On-stage, it’s safe for Josette Jorge to open her heart.
“I always thought that it was a disadvantage to be the sensitive kid, to cry and show emotion,” she says as she chats with the Straight in the small, sleek Yaletown apartment she shares with her boyfriend. “Especially in an Asian family, you don’t have many opportunities to do that, and when you do, you’re scolded.”
The 30-year-old Filipino Canadian remembers being a shy kid who hid behind an assertive older sister. But she learned to find release through art when her mom signed her up for acting classes. “I was still shy in everyday life,” she remembers, “but on-stage I would just explode.”
Early on, Jorge’s piano teacher encouraged her to use art to channel her feelings. Recalling her early teens, she says: “Around that time, I was being bullied in school, and after school I would just sit down at the piano and I wouldn’t be able to get through a song because I would cry. But my teacher was amazing. Mr. Kerry would say, ‘Just close your eyes and play. If tears come out, tears come out.’ ”
Nonetheless, Jorge continued to try—and fail—to put her expressive self aside. When her parents insisted that she get a university degree, she entered SFU. “I was doing general arts, just random shit,” she remembers, “and I was flunking out of those courses because I was putting all of my energy and focus into community theatre.”
When her mom conceded that a theatre degree would be better than none at all, Jorge auditioned for the theatre program at SFU and got in. Emotionally, it was a homecoming. After a boyfriend broke up with her, she recalls, “I got in my car at 5 o’clock in the morning and drove to the studio at SFU, so I could just yell and scream. I had an angry monologue assigned to me, so that was fantastic.”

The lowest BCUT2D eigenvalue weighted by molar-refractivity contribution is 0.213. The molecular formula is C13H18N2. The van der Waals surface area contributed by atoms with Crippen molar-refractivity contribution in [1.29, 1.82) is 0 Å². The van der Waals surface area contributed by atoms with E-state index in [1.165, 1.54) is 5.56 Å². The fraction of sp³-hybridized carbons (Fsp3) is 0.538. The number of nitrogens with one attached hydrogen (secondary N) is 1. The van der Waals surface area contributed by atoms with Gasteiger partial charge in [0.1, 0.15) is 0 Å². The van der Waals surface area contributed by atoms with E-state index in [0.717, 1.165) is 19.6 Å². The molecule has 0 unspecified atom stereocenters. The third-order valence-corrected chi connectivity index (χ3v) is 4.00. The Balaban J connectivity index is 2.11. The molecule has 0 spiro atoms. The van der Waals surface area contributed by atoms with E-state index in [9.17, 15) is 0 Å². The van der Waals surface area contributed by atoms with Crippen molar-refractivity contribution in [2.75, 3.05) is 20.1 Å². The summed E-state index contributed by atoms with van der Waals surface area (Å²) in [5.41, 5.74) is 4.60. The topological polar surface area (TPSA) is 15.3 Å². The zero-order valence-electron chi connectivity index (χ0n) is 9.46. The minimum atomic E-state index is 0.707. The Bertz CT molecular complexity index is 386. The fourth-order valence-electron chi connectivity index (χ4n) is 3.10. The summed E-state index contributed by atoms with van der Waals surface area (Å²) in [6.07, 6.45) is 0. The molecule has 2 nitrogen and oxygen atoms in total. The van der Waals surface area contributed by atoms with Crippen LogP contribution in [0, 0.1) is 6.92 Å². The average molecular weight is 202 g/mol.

Still, it wasn’t until one of her profs, Marc Diamond, died suddenly in 2005 that the young artist realized how central acting was to her sense of self, and to her survival. “We were supposed to be rehearsing with Marc that day and, of course, rehearsal was cancelled. I was in the studio alone and I was just sitting there thinking, ‘I want to rehearse! I’m mourning for my professor’s death, but I want to do this.’ I spent the whole day in there.” From that point on, she got serious about her art.
Jorge’s emotional openness—as well as her skill, playfulness, and beauty—has been winning her attention. Jessie-nominated for her work in Play With Monsters last season, she also did a knockout turn as Cathy, the vulnerable math genius, in Proof. This fall, she has multiple roles in the premiere of Sean Devine’s Except in the Unlikely Event of War (a coproduction between Horseshoes & Hand Grenades Theatre and Pi Theatre at the Roundhouse November 15 to 30).
Needless to say, she’ll be pouring herself into the roles.